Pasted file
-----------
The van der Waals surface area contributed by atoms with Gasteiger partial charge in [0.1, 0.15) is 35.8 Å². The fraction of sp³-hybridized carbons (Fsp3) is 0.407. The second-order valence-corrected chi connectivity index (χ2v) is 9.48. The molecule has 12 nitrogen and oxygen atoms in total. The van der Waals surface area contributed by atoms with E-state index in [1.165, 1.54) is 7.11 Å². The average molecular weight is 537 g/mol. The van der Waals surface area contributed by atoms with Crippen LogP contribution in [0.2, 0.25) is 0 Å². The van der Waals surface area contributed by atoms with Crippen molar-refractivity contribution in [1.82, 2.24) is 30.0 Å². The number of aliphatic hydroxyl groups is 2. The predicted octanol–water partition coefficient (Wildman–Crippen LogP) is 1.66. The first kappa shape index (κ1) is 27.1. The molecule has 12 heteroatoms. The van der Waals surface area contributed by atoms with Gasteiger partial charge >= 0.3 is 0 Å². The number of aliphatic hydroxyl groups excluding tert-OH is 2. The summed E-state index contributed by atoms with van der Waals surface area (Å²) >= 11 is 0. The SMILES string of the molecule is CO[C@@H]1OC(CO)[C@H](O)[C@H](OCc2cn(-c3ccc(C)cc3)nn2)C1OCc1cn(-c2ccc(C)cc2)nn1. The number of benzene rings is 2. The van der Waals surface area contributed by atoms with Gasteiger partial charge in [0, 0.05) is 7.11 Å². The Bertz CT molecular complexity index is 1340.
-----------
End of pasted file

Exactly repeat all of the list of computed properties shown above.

The van der Waals surface area contributed by atoms with Gasteiger partial charge in [0.1, 0.15) is 35.8 Å². The fraction of sp³-hybridized carbons (Fsp3) is 0.407. The second-order valence-corrected chi connectivity index (χ2v) is 9.48. The molecule has 12 nitrogen and oxygen atoms in total. The van der Waals surface area contributed by atoms with E-state index in [1.165, 1.54) is 7.11 Å². The average molecular weight is 537 g/mol. The van der Waals surface area contributed by atoms with Crippen LogP contribution in [0.2, 0.25) is 0 Å². The van der Waals surface area contributed by atoms with Crippen molar-refractivity contribution in [1.82, 2.24) is 30.0 Å². The number of aliphatic hydroxyl groups is 2. The predicted octanol–water partition coefficient (Wildman–Crippen LogP) is 1.66. The first kappa shape index (κ1) is 27.1. The molecule has 12 heteroatoms. The van der Waals surface area contributed by atoms with Gasteiger partial charge >= 0.3 is 0 Å². The number of aliphatic hydroxyl groups excluding tert-OH is 2. The summed E-state index contributed by atoms with van der Waals surface area (Å²) >= 11 is 0. The SMILES string of the molecule is CO[C@@H]1OC(CO)[C@H](O)[C@H](OCc2cn(-c3ccc(C)cc3)nn2)C1OCc1cn(-c2ccc(C)cc2)nn1. The number of benzene rings is 2. The van der Waals surface area contributed by atoms with Gasteiger partial charge in [0, 0.05) is 7.11 Å². The Bertz CT molecular complexity index is 1340.